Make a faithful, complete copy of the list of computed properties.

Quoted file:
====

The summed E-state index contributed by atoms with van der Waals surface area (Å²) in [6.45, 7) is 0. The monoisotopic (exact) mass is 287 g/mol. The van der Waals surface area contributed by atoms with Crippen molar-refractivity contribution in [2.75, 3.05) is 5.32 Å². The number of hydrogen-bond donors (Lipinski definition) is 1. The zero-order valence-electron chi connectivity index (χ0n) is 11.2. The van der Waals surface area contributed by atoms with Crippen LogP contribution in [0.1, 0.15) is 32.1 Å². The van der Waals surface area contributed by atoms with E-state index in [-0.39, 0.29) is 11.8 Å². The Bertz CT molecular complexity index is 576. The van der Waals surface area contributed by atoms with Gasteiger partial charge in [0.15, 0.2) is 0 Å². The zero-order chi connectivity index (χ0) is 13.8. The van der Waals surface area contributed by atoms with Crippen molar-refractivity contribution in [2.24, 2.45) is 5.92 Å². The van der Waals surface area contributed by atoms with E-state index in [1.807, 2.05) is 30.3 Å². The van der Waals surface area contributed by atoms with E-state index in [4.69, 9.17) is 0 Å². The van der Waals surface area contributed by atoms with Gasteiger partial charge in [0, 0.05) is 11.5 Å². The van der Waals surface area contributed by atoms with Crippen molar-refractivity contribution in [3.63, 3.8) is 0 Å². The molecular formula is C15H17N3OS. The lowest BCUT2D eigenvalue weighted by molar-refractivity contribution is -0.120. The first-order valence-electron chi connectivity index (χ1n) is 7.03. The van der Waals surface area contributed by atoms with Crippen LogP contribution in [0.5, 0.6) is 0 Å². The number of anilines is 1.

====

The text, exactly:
The summed E-state index contributed by atoms with van der Waals surface area (Å²) in [6.45, 7) is 0. The monoisotopic (exact) mass is 287 g/mol. The van der Waals surface area contributed by atoms with Crippen molar-refractivity contribution in [2.75, 3.05) is 5.32 Å². The number of hydrogen-bond donors (Lipinski definition) is 1. The zero-order valence-electron chi connectivity index (χ0n) is 11.2. The van der Waals surface area contributed by atoms with Crippen LogP contribution in [0.1, 0.15) is 32.1 Å². The van der Waals surface area contributed by atoms with E-state index in [-0.39, 0.29) is 11.8 Å². The Bertz CT molecular complexity index is 576. The van der Waals surface area contributed by atoms with Gasteiger partial charge in [0.15, 0.2) is 0 Å². The zero-order chi connectivity index (χ0) is 13.8. The van der Waals surface area contributed by atoms with Crippen molar-refractivity contribution in [2.24, 2.45) is 5.92 Å². The van der Waals surface area contributed by atoms with E-state index in [1.807, 2.05) is 30.3 Å². The van der Waals surface area contributed by atoms with E-state index in [4.69, 9.17) is 0 Å². The van der Waals surface area contributed by atoms with Gasteiger partial charge in [0, 0.05) is 11.5 Å². The van der Waals surface area contributed by atoms with Crippen molar-refractivity contribution in [3.63, 3.8) is 0 Å². The molecular formula is C15H17N3OS. The lowest BCUT2D eigenvalue weighted by molar-refractivity contribution is -0.120. The first-order valence-electron chi connectivity index (χ1n) is 7.03. The van der Waals surface area contributed by atoms with Crippen LogP contribution in [0.5, 0.6) is 0 Å². The number of anilines is 1.